The verbs “to leave” and “to cleave” must be understood in a manner not too literal. Certainly, when a man loves a woman, he has to leave mom and dad’s home. However, it isn’t sure that having left his parents’ house, a young man is completely free from old family dynamics. Proof of this are the many weddings jumping due to the immaturity of him or her, still too tied to the parents.
Moreover at the times of writing of of Genesis 2 it was unthinkable that a man would have abandoned their parents. The fourth commandment says: “Honour thy father and thy mother” (Exodus 20:12; Deuteronomy 5:16).
In short, rather than “to leave” the Hebrew verb azav should be translated with the verb “to release” from parental bonds. When two people decide to get together it is first necessary to break the previous constraints to create new ones. Not only external constraints, but especially those internal ones. Parents should not be abandoned to their fate, especially if they are sick. But if parents are demanding imperiously attention not due, we must put boundaries and barriers around our family.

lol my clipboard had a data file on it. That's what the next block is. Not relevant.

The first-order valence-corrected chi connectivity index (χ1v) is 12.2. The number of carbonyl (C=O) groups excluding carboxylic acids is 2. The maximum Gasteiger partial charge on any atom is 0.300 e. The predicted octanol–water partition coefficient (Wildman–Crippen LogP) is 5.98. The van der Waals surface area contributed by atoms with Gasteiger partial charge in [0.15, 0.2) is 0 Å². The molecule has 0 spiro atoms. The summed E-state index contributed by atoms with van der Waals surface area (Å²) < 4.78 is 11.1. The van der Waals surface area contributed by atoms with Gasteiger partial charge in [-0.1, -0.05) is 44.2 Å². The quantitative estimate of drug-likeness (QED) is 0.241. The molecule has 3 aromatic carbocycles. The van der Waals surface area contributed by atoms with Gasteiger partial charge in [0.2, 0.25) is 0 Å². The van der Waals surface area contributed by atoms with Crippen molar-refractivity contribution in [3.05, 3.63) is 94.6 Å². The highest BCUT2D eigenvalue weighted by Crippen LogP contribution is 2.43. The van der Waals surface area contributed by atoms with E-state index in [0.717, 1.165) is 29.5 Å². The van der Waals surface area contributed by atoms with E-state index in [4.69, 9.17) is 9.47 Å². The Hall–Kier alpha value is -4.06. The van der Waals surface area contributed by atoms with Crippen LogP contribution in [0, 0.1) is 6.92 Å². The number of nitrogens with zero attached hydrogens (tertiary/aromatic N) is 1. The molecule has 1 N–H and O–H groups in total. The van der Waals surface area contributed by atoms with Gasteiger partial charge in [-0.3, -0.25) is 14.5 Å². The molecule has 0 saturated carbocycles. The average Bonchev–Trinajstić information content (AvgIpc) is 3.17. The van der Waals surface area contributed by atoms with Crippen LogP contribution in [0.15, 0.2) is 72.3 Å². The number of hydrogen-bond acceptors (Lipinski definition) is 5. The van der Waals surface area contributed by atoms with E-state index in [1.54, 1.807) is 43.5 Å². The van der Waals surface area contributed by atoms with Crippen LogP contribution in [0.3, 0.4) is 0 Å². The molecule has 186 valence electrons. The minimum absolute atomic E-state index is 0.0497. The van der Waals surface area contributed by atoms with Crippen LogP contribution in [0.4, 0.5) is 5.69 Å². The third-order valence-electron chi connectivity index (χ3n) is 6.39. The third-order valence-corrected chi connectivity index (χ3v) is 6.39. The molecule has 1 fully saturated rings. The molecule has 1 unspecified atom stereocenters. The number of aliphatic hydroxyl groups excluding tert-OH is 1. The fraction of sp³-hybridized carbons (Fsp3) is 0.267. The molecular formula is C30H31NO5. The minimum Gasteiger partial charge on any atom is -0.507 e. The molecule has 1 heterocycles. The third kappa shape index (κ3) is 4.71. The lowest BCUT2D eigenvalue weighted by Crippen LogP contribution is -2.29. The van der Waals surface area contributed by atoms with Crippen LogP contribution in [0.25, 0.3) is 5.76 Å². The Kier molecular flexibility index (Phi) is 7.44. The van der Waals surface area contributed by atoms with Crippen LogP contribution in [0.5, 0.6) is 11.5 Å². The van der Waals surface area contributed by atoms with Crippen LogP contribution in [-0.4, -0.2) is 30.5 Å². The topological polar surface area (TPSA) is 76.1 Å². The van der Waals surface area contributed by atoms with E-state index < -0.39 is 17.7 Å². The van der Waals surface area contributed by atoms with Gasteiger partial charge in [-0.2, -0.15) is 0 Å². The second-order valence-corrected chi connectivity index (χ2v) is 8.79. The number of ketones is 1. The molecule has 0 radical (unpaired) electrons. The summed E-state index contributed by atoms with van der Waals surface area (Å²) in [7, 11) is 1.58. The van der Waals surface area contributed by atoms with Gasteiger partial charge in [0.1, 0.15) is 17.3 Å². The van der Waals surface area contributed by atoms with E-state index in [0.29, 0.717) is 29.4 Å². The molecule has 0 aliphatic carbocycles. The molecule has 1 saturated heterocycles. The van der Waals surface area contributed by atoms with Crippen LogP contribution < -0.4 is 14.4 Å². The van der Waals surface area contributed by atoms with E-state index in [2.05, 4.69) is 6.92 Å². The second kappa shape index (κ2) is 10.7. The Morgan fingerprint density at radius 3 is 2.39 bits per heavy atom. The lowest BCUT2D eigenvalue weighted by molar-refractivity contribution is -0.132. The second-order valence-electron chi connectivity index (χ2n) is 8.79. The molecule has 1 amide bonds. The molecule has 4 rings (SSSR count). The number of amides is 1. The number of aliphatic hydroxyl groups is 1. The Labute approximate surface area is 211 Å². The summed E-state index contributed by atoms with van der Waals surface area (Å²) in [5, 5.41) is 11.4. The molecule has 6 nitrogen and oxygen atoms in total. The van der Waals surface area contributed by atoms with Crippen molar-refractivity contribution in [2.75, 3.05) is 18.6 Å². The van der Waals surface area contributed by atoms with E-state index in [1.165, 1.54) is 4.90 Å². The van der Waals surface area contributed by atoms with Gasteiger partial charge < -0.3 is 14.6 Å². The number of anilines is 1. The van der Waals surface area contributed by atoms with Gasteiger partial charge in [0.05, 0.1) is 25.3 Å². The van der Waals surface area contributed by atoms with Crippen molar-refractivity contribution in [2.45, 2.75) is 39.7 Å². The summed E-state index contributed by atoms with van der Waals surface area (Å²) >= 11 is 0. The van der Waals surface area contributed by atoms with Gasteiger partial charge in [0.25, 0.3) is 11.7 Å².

Even the word “to cleave”, as “to leave”, should not be understood too literally. Man and woman maintain their own individuality. The husband has his friends, as the women has her friends. Both of them have their own interests, to be cultivated with care.
To become “one flesh” the physical and spiritual union between two people has to take place in freedom and mutual respect. In this verse there is the “recipe for every good couple.”